NOOR: So you do describe a very bleak situation, yet you also see fast food workers going on strike, calling for $15 an hour now in seven cities across the country in the last couple of months. And also even President Obama in his State of the Union address, he called for an increase in the minimum wage, which has not been increased, I think, for several years. What do you think about these efforts to at least increase the amount of money that low-wage workers are receiving?

WICKS-LIM: Right. Well, this is really interesting. I think that, yes, what you just said is true about the federal minimum wage. It hasn’t risen for several years now. It’s at $7.25 now. The last increase went into effect in 2009. It was a three-step increase that started in 2007.

And the fact that there are these strikes that you’re seeing against fast food chains–you’re even seeing strikes against the giant retailer Walmart–is a really interesting trend. And one thing that that got me thinking about was it seems like it could be related to the fact that the jobs that are being added to the economy are in these low-wage sectors. So if you look–again, this is Labor Department data. If you look at where the jobs are being added and you look at the top five industries that are adding jobs to the U.S. economy over the last year, for out of those five are low-wage sector. So you’re talking about, you know, the restaurant industry, talking about temporary help services, home care aides, home care services. Those kinds of industries are adding jobs.

And so in one sense the fact that these sectors are adding jobs may be giving these workers who are striking against the fast food chains and large retailers a little bit of support, because these–they’re not facing the threat from their employers that they’d be cutting back and laying off workers because of the economy. It seems that those sectors in particular are growing. You know. So there is a little bit of a silver lining with that, that despite the fact that jobs we’re seeing being added to the U.S. economy are in these low-wage sectors, what it does seem to be spurring, perhaps, is more activity amongst the workers in those sectors to try to boost their wages up.

And you’re right. There is more interest, it seems like, in raising the minimum wage. I just was testifying at a hearing in Massachusetts, where there’s a proposal on the table to raise the minimum wage in the state to $11 an hour by 2015. Connecticut just passed an increase in their minimum wage. And there are a couple of efforts going on nationally to raise the federal minimum wage. One in particular is trying to just restore the minimum wage back to its level just adjusted for inflation to what existed in 1968, which is around $10.50.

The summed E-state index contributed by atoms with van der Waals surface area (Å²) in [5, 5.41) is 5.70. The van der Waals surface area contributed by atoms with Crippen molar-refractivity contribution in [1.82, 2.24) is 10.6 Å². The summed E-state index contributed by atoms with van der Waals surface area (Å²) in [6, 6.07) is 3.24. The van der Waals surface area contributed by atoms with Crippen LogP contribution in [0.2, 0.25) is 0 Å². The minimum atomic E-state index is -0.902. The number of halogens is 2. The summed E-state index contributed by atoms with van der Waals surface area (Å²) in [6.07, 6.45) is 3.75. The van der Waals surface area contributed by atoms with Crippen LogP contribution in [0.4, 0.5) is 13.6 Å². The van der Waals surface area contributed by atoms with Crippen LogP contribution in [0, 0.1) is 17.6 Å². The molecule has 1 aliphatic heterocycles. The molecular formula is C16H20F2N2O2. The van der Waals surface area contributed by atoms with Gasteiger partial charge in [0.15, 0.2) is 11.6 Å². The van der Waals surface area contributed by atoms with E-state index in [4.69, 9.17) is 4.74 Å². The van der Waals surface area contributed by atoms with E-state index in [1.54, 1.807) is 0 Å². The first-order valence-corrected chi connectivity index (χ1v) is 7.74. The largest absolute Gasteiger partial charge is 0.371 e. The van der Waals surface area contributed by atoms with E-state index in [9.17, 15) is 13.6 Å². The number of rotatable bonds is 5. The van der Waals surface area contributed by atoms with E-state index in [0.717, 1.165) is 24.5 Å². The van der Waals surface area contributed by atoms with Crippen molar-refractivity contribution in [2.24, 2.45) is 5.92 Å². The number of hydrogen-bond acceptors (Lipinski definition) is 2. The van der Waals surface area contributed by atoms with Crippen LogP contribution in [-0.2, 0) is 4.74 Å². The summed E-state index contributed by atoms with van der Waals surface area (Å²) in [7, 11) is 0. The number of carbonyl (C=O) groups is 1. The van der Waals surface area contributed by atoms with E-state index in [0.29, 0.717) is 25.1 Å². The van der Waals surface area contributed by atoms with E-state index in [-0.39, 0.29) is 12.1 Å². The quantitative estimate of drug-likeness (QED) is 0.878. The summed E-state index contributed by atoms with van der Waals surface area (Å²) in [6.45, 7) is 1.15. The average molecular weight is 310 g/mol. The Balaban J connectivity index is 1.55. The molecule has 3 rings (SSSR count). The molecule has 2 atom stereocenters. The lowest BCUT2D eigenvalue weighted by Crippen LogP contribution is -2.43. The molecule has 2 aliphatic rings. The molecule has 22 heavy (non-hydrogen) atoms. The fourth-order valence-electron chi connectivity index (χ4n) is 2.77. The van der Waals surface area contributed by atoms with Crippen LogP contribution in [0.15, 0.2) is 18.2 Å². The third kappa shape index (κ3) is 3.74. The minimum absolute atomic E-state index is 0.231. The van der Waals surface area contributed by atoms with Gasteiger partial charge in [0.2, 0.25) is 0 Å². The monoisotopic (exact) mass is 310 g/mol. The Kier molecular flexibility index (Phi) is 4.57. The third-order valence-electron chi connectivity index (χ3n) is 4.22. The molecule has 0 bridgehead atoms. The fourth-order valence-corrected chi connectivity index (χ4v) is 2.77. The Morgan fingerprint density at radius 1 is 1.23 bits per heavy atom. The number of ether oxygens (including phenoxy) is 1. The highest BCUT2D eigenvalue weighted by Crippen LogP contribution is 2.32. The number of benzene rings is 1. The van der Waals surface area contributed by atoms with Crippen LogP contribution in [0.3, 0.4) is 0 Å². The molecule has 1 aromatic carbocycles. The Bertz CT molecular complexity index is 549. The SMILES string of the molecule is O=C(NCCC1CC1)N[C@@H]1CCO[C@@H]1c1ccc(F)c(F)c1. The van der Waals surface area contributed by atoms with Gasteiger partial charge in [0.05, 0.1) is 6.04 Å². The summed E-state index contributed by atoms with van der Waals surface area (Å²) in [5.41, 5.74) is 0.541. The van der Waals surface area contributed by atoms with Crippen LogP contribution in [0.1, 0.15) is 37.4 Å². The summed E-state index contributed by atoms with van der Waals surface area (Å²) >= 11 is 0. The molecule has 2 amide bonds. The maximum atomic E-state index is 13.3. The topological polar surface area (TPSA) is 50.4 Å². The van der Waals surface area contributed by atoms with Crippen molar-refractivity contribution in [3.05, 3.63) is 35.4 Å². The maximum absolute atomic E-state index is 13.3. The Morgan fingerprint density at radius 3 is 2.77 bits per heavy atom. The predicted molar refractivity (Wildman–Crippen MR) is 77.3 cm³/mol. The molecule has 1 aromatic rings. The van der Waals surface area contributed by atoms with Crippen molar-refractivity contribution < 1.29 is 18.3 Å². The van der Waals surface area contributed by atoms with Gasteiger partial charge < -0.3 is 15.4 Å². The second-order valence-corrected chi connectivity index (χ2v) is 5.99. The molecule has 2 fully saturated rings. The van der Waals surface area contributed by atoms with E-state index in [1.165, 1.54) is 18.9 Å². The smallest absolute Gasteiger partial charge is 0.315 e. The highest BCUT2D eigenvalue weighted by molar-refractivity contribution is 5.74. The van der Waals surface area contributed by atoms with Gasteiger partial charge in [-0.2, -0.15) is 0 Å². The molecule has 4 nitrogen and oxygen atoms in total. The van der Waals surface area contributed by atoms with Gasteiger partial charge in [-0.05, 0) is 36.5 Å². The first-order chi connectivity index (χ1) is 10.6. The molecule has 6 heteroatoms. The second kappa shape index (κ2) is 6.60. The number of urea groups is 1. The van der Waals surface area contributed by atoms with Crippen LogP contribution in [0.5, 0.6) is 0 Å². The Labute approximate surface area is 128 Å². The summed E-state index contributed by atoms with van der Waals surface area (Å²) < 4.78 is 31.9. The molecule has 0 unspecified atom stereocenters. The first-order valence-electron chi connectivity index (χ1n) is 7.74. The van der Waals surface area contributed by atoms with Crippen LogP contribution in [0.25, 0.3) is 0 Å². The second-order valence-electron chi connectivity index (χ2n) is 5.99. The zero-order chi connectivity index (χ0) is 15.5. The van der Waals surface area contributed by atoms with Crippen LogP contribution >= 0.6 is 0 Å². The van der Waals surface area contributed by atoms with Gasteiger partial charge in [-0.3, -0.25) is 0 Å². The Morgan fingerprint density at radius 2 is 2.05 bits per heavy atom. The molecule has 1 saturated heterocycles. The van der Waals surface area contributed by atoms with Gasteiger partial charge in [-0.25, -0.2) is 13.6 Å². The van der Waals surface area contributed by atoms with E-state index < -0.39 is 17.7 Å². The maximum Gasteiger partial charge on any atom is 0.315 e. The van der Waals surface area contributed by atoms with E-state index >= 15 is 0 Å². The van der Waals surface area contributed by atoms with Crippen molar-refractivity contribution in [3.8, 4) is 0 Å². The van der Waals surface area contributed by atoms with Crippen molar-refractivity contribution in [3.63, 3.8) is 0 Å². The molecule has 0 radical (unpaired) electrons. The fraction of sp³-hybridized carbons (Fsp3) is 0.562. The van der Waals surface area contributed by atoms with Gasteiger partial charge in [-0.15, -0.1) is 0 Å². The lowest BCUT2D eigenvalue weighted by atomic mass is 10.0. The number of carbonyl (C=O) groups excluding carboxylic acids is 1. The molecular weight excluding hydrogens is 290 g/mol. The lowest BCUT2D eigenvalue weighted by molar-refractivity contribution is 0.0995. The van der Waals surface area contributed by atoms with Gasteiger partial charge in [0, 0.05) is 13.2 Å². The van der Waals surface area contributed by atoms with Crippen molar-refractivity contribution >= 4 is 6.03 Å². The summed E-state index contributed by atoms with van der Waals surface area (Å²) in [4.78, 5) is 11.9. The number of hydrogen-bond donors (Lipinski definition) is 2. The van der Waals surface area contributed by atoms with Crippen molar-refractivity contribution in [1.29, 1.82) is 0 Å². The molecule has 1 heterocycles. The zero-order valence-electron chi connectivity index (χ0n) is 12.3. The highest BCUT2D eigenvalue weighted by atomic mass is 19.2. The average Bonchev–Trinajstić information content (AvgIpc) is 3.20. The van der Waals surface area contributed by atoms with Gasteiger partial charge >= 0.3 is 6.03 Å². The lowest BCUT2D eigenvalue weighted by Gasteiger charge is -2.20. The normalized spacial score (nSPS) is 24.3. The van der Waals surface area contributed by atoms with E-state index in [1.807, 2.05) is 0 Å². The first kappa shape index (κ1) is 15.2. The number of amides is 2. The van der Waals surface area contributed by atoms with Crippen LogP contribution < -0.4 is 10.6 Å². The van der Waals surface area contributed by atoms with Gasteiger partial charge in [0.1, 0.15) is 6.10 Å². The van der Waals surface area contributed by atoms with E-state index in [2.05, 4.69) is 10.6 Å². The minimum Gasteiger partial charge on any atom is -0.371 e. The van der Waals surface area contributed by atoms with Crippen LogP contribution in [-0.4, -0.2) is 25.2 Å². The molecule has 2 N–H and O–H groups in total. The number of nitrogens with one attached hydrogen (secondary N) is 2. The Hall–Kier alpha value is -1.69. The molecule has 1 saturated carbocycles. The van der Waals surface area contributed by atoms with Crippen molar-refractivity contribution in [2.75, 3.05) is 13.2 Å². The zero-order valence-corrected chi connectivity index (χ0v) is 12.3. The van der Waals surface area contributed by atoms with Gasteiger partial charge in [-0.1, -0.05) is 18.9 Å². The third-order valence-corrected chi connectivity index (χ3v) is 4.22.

NOOR: And what are some measures that can be implemented to add jobs to the economy?

WICKS-LIM: Well, I think what you’re probably hearing from not just me but a lot of economists is that the main problem that is facing the U.S. economy: that there isn’t demand for the things that the U.S. economy is producing. And that isn’t just a matter of, you know, we have the wrong jobs in the wrong sectors. It’s that consumers are having a really difficult time, consumers, who are also the workers, who are having a difficult time in generating the consumer demand, the aggregate demand that helps the economy grow.

So in terms of measures, I think that we have to think about ways to find, to promote, to encourage demand, whether it’s in the private sector or the public sector. And one of the things that, you know, may sound a little bit like a drumbeat but I think is still true is we have a lot of demands in our economy, a lot of needs in our economy in terms of improving, restoring, repairing our infrastructure. Those are things that need to be done that could be done starting now, and those kinds of measures could help generate more jobs, more jobs here in the U.S., and give a boost to the U.S. economy where it’s sorely needed.

We still need to do something about the jobs crisis. The employment rate has been ticking down at 7.6 percent, but it is a much worse situation than it was before the Great Recession, and it’s a worse situation than it was even in the prior recession to that. So this is just a topic that seems to be waning from the headlines of news, that there’s a jobs crisis. And these measures, such as investing in our infrastructure, could help out in that.

NOOR: Thank you for joining us to discuss this very important topic.

WICKS-LIM: Thank you.

NOOR: And thank you for joining us on The Real News Network.

End